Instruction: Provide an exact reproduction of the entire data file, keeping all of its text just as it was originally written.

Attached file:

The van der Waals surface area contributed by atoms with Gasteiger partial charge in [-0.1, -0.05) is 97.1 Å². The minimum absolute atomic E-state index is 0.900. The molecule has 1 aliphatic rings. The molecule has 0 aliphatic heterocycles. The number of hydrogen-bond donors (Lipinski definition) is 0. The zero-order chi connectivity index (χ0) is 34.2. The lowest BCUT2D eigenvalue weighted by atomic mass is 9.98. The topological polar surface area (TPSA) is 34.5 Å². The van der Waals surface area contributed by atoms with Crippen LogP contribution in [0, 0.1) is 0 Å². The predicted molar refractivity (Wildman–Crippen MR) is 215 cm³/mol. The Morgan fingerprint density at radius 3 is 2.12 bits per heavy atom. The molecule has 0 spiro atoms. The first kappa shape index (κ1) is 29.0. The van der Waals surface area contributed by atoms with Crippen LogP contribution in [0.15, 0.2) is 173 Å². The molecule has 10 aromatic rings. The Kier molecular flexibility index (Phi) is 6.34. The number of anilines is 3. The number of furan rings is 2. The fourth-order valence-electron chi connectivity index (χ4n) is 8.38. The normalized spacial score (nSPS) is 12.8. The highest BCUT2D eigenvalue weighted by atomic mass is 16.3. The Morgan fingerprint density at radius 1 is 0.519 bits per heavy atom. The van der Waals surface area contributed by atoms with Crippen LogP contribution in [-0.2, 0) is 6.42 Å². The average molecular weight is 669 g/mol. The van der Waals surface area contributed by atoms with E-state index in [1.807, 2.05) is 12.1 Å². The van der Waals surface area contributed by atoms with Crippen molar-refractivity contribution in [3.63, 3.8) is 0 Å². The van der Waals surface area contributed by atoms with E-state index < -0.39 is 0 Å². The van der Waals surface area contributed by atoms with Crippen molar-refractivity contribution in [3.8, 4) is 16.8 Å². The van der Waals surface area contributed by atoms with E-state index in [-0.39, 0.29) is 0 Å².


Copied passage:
The van der Waals surface area contributed by atoms with Gasteiger partial charge in [-0.1, -0.05) is 97.1 Å². The minimum absolute atomic E-state index is 0.900. The molecule has 1 aliphatic rings. The molecule has 0 aliphatic heterocycles. The number of hydrogen-bond donors (Lipinski definition) is 0. The zero-order chi connectivity index (χ0) is 34.2. The lowest BCUT2D eigenvalue weighted by atomic mass is 9.98. The topological polar surface area (TPSA) is 34.5 Å². The van der Waals surface area contributed by atoms with Crippen LogP contribution in [0, 0.1) is 0 Å². The predicted molar refractivity (Wildman–Crippen MR) is 215 cm³/mol. The Morgan fingerprint density at radius 3 is 2.12 bits per heavy atom. The molecule has 0 spiro atoms. The first kappa shape index (κ1) is 29.0. The van der Waals surface area contributed by atoms with Crippen LogP contribution in [0.15, 0.2) is 173 Å². The molecule has 10 aromatic rings. The Kier molecular flexibility index (Phi) is 6.34. The number of anilines is 3. The number of furan rings is 2. The fourth-order valence-electron chi connectivity index (χ4n) is 8.38. The normalized spacial score (nSPS) is 12.8. The highest BCUT2D eigenvalue weighted by atomic mass is 16.3. The Morgan fingerprint density at radius 1 is 0.519 bits per heavy atom. The van der Waals surface area contributed by atoms with Crippen LogP contribution in [-0.2, 0) is 6.42 Å². The average molecular weight is 669 g/mol. The van der Waals surface area contributed by atoms with E-state index in [1.807, 2.05) is 12.1 Å². The van der Waals surface area contributed by atoms with Crippen molar-refractivity contribution in [3.63, 3.8) is 0 Å². The van der Waals surface area contributed by atoms with E-state index < -0.39 is 0 Å². The van der Waals surface area contributed by atoms with Crippen molar-refractivity contribution in [3.8, 4) is 16.8 Å². The van der Waals surface area contributed by atoms with E-state index in [-0.39, 0.29) is 0 Å².